Notice of Prohibition

Recent Successes

  • Case Name: R. v. S.H.
  • Charge(s): Driving While Prohibited; Obstruction of a Police Officer
  • Location: Surrey, British Columbia
  • Result: Charges withdrawn after arguments presented to Crown Prosecutor. NO CRIMINAL RECORD and NO DRIVING PROHIBITION.
  • Case Name: R. v. S.S.
  • Charge(s): Impaired Driving; Dangerous Driving
  • Location: Surrey, British Columbia
  • Result: Crown prosecutor dropped all charges mid-trial following counsel’s vigorous cross-examination of the investigating officers. NO CRIMINAL RECORD.
Read More

Wondering what to do next? Call us at 778-728-0221 or Send Us an Email Now

  • This field is for validation purposes and should be left unchanged.

The Superintendent of Motor Vehicles monitors the driving record of everyone who holds driver’s licence in British Columbia. Although the Superintendent has the ability to prohibit a person from driving in many circumstances, prohibitions are often issued because a driver accumulated too many penalty points on their driving within the previous two years. A prohibition may also be issued if a person commits two or more “high-risk” driving offences within one year. High-risk driving offences include excessive speeding and using an electronic device while driving. BC drivers in the Graduated Licensing Program (Class 7 or Class 7L) may receive a Notice of Intent to Prohibit or a Notice of Driving Prohibition for any offence under the Motor Vehicle Act.

In deciding whether to prohibit you from driving, the Superintendent will refer to the Driver Improvement Program Policies and Guidelines. If the Superintendent considers your driving record “unsatisfactory”, you may receive a letter advising you that your driving record is being monitored, or you may be issued a Notice of Intent to Prohibit or a Notice of Prohibition.

Notice of Intent to Prohibit

If you have received a Notice of Intent to Prohibit, you need to act quickly. You have 21 days from the date of the letter to apply for a review. As long as you have filed submissions within the 21-day timeline, you may continue to drive until you receive a response from RoadSafetyBC. If the 21-day timeline has passed and you did not file a dispute, or you have received word from RoadSafetyBC that the Superintendent has prohibited you from driving, do not continue to drive until you speak to one of our lawyers. Driving while prohibited is a serious offence.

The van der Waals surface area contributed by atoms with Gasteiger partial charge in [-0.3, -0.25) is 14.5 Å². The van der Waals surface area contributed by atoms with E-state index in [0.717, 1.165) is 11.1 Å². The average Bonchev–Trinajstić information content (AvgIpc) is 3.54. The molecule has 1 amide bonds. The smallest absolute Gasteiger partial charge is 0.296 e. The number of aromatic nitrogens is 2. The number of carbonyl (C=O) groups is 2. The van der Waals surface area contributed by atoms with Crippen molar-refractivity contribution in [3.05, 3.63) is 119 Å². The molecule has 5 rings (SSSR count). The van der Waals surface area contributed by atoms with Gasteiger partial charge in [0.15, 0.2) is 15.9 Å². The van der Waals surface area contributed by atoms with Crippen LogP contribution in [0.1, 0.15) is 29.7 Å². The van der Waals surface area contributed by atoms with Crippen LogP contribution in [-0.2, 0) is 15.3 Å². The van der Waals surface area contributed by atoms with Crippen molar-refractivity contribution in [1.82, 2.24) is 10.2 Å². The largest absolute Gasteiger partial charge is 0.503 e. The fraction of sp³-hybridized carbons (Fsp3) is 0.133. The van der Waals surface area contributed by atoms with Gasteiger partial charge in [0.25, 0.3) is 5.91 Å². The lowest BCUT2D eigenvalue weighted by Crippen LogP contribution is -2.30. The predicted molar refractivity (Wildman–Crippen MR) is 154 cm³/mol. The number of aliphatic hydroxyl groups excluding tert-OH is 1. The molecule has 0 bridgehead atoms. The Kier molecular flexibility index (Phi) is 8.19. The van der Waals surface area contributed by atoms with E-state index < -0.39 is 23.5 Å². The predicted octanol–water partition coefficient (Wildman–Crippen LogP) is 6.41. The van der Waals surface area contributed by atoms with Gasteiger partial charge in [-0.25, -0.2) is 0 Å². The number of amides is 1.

Notice of Prohibition

If you have received a Notice of Prohibition, you can still fight the Superintendent’s decision to prohibit you from driving. The notice will ask that you acknowledge the prohibition and surrender your driver’s licence. Before doing so, we strongly recommend that you contact one of our lawyers to discuss your options.

Our experienced lawyers have dealt with hundreds of people across British Columbia who have received Notices of Intent to Prohibit and Notices of Prohibition. We are often able to get the length of the prohibition reduced or eliminated. Each case is different and our lawyers will conduct a thorough review of the facts leading up to the driving prohibitions to determine the most effective way to prepare submissions on behalf of the client. Contact our lawyers to speak about your case today.

Recent Successes

  • Case Name: R. v. S.H.
  • Charge(s): Driving While Prohibited; Obstruction of a Police Officer
  • Location: Surrey, British Columbia
  • Result: Charges withdrawn after arguments presented to Crown Prosecutor. NO CRIMINAL RECORD and NO DRIVING PROHIBITION.
  • Case Name: R. v. S.S.
  • Charge(s): Impaired Driving; Dangerous Driving
  • Location: Surrey, British Columbia
  • Result: Crown prosecutor dropped all charges mid-trial following counsel’s vigorous cross-examination of the investigating officers. NO CRIMINAL RECORD.
Read More

Wondering what to do next? Call us at 778-728-0221 or Send Us an Email Now

  • This field is for validation purposes and should be left unchanged.

Recent
Successes